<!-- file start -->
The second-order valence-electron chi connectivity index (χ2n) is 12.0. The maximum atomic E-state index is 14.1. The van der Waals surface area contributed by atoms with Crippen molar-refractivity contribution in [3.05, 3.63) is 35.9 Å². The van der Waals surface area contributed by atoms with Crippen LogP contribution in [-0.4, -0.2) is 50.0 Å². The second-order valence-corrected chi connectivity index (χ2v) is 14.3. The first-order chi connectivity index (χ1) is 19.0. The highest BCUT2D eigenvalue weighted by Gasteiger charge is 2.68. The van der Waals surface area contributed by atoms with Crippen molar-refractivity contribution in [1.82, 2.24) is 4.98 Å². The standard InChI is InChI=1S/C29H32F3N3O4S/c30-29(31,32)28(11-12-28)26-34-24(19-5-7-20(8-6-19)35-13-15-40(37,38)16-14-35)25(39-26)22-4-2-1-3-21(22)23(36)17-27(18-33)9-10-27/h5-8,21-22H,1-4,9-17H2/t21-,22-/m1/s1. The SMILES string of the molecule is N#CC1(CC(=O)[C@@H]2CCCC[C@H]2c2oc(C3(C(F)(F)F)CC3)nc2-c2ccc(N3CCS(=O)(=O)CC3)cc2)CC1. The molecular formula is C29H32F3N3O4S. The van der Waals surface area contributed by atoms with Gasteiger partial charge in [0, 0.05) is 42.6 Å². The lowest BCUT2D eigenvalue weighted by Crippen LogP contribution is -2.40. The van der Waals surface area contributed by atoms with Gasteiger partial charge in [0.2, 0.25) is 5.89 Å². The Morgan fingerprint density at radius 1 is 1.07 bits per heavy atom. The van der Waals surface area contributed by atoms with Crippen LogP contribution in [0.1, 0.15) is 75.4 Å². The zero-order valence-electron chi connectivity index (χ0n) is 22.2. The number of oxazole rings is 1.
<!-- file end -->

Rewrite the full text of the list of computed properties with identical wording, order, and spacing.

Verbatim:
The second-order valence-electron chi connectivity index (χ2n) is 12.0. The maximum atomic E-state index is 14.1. The van der Waals surface area contributed by atoms with Crippen molar-refractivity contribution in [3.05, 3.63) is 35.9 Å². The van der Waals surface area contributed by atoms with Crippen LogP contribution in [-0.4, -0.2) is 50.0 Å². The second-order valence-corrected chi connectivity index (χ2v) is 14.3. The first-order chi connectivity index (χ1) is 19.0. The highest BCUT2D eigenvalue weighted by Gasteiger charge is 2.68. The van der Waals surface area contributed by atoms with Crippen molar-refractivity contribution in [1.82, 2.24) is 4.98 Å². The standard InChI is InChI=1S/C29H32F3N3O4S/c30-29(31,32)28(11-12-28)26-34-24(19-5-7-20(8-6-19)35-13-15-40(37,38)16-14-35)25(39-26)22-4-2-1-3-21(22)23(36)17-27(18-33)9-10-27/h5-8,21-22H,1-4,9-17H2/t21-,22-/m1/s1. The SMILES string of the molecule is N#CC1(CC(=O)[C@@H]2CCCC[C@H]2c2oc(C3(C(F)(F)F)CC3)nc2-c2ccc(N3CCS(=O)(=O)CC3)cc2)CC1. The molecular formula is C29H32F3N3O4S. The van der Waals surface area contributed by atoms with Gasteiger partial charge in [0, 0.05) is 42.6 Å². The lowest BCUT2D eigenvalue weighted by Crippen LogP contribution is -2.40. The van der Waals surface area contributed by atoms with Gasteiger partial charge in [0.2, 0.25) is 5.89 Å². The Morgan fingerprint density at radius 1 is 1.07 bits per heavy atom. The van der Waals surface area contributed by atoms with Crippen LogP contribution in [0.1, 0.15) is 75.4 Å². The zero-order valence-electron chi connectivity index (χ0n) is 22.2. The number of oxazole rings is 1.